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A Group Of People In Nepal Are Expressing Their Plight Using The Hashtag #MadhesSpeaks

As protests continue in the country for nearly three months, schools have been closed, and blockade has led to a shortage of fuel and medicine.

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In September, Nepal passed a new constitution that had been years in the making. But a large group of people living in the southern plains of Nepal, locally known as Madhes, which is bordered by India, had been protesting against the constitution long before it was even adopted. Those living in Madhes consider the constitution discriminatory, and say it ignores the marginalized groups in the country. So, they have been asking the government to make a set of amendments in the document.

Their unhappiness that began with a set of demands since has morphed into anger, then agitation, followed by protests which have brought Nepal's southern region to a standstill for nearly three months now. Since August, at least 45 people have been killed, including children who were shot by security forces, and police officers, who were hacked to death by a violent mob.

Soon after Nepal announced its new constitution, India said that it was experiencing problems sending supplies into Nepal, citing security threats due to protests near the border areas.

Diptendu Dutta / AFP / Getty Images

Indian trucks have been stuck at the border, unable to enter Nepal for months now.

Nepalis say that India has deliberately imposed a blockade, which has continued for the last two months, making them suffer from shortage of daily necessities, including fuel and medicine. Meanwhile, protests have led to closing of schools in many areas of southern Nepal.

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Over the weekend, Code For Nepal co-founder Ravi Kumar started a campaign to bring forth the plight of the people of Madhes, who are known as Madhesi.

I started #MadheshSpeaks to enable Nepalis in plains express their views. It's self-directed & decentralized. https://t.co/SLGihbAu2q

Ravi, who is based in the United States, came up with the idea during his visit to his hometown of Janakpur, in hopes that spreading messages from ordinary Nepalis will bring their issues to the forefront, and make others more empathetic towards their genuine concerns.

"I believe #MadhesSpeaks is helping people across the political spectrum engage in a constructive & empathic conversation, which Nepal really needs," he told BuzzFeed India.

Ravi teamed up with online platform Madhesi Youth to gather people from the town of Janakpur at a popular local temple, where hundreds of people wrote their messages on white paper.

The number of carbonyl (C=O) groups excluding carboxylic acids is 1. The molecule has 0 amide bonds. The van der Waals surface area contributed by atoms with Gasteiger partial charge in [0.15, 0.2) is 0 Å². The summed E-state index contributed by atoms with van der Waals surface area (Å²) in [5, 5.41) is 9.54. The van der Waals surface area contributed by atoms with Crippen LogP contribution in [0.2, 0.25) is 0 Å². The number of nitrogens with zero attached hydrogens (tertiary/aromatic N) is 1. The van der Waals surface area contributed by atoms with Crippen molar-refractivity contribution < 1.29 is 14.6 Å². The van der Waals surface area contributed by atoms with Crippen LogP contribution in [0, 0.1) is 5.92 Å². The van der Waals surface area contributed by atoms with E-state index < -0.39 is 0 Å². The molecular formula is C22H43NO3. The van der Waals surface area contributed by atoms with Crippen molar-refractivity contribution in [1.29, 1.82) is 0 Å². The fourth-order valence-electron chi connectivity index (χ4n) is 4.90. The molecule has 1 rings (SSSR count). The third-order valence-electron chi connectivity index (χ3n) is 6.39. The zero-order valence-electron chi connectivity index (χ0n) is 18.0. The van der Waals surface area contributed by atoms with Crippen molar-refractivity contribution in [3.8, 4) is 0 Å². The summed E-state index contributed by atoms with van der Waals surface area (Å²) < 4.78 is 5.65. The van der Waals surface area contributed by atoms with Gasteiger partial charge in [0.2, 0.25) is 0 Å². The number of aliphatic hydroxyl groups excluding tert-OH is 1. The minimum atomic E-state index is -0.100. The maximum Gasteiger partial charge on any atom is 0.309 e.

With #MadhesSpeaks, Nepalis suffering from the consequences of the ongoing crisis, are sending out written messages.

Students in my hometown & nearby regions in Nepal haven't been able to attend school cuz of crisis for 90 days.

Messages of concern, solidarity, and protest are pouring in.

the least I can do for now.A pahade born & raised in madhseh speaks. #netagomadhesh #MadheshSpeaks @Raghav_Pokharel

Today Nepalis voiced their thoughts on #Madhes and their place in #Nepal #MadhesSpeaks @madhesiyouth

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Organizers told BuzzFeed that the two questions they asked people were "What do you want in Nepal?" and "What needs to be done to resolve this crisis?"

Another youth from Janakpur just want the country united with an end to discrimination. #MadhesSpeaks @madhesiyouth

Some of the messages are absolutely heartbreaking.

This makes me sad, kid says "Don't kill my brothers and fathers; I wanna go to school" #MadhesSpeaks

This 80-year-old man's paper reads, "Don't kill my children. Give me rights."

#MadhesSpeaks Md. Ansari(80years old) says this:

Madheshi youth remains at the forefront of the campaign. You can participate by hashtagging your messages with #MadhesSpeaks or #MadheshSpeaks.

Today Nepalis voiced their thoughts on #Madhes and their place in #Nepal #MadhesSpeaks @madhesiyouth

Despite the protests, Nepal's government has insisted that the constitution does not marginalize any of its people. In a nationally televised address on Sunday, Nepal's prime minister said that the newly promulgated constitution is not discriminatory to any Nepalis, including the Madhesi.

"It has addressed the aspirations of all people," he said. "As the Constitution is a dynamic document, it can be amended several times. I would like to urge Madhesi parties to end the ongoing agitation."

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